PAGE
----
All good stories must come to an end, but it doesn’t mean all endings are good stories.
TV finales are a particularly difficult feat for showrunners and writers to pull off due to the fact that the ending to so many characters’ journeys must be woven together in a way that gives satisfying closure to both them and series as a whole. All while sticking as closely as they can to the storytelling parameters they have previously set in place.
Game of Thrones’ last episode, The Iron Throne, may have left a sour taste in many viewers’ mouths after the final credits had rolled, but for me, it actually managed to tick every box I expect in a series finale when it comes to storytelling.
It gave me a sense of closure around how each character was feeling at the end of their story (regardless of how I personally felt they should be feeling) and stayed true to the storytelling elements set in place since the day of the premiere. It was like watching a dozen puzzle pieces finally fit together.
The Game of Thrones endgame was finally on show for the world to see.
One of the biggest gripes from fans about the final two episodes of Game of Thrones was the fate of Cersei Lannister (Lena Headey) and Jaime Lannister (Nikolaj Coster-Waldau) with the twins and lovers crushed to death between the crumbling rocks of the Red Keep.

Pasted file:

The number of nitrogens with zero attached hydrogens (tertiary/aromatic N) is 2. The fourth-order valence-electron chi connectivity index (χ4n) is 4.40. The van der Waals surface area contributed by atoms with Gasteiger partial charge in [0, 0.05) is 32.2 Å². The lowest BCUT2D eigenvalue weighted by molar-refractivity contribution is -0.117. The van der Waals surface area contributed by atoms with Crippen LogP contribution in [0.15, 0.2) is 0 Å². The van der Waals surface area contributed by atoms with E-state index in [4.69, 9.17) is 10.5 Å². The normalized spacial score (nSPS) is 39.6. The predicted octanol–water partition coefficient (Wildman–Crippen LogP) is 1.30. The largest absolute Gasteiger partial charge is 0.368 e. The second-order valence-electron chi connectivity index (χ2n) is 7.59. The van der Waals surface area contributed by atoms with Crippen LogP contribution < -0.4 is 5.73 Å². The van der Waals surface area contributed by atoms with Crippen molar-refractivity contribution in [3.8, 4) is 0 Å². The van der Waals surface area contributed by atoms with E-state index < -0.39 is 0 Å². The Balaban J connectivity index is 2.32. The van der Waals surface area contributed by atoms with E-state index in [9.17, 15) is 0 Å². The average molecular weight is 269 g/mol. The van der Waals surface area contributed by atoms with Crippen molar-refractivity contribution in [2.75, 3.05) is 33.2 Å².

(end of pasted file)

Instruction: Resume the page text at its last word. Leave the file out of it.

Many Game of Thrones fans have since voiced their displeasure that Cersei did not meet a more brutal end as she “deserved”, but for me, the sight of Tyrion Lannister (Peter Dinklage) weeping over the broken bodies of his siblings who had failed to escape despite his best attempts, was a fitting end for House Lannister.
In the end, Cersei was really killed by the collapse of the empire she had craved and the power she had given up everything for, and Jaime was killed by his love for her, the one aspect of his character both he and the show never wanted him to be redeemed from.
Tyrion’s tears over their deaths, both the sibling he’d loved and the one he’d hated, were as much about his own failings and bad decisions as they were about his dead family members.
This was a character whose whole purpose on the show had been about subverting expectations, relying on his wits and smarts above all else and adjusting his own moral compass to point towards what will lead to the greater good.
In this scene, we see all these elements fall away, which along with the burnt bodies of children littering the streets of King’s Landing, is the catalyst for his choice to publicly defy Daenerys Targaryen (Emilia Clarke) and effectively sign what could have been his own death warrant.
In the same vein, the death of Daenerys at the hands of Jon Snow (Kit Harington) also felt like an inevitable conclusion to this story and these characters.
While Daenerys’ descent into madness felt incredibly rushed for something that should have been more of a complex and slow burn feat of storytelling, it also made good on the idea that neither of these characters were ever going to be granted a happy ending, an idea that had been sprinkled throughout the show from the very beginning.
For Daenerys, the real tragedy of her story has always been the way it was shaped, brutalised and effectively ended by the men in her life who were also her family. Her father’s actions led to her exile, her brother assaulted and sold her, her husband raped her and then was the source of her first taste of power and finally her lover/nephew Jon killed her. We were given a taste of an avenging and powerful Queen, but just like everything else in the world of Game of Thrones, it all came back full circle in the end.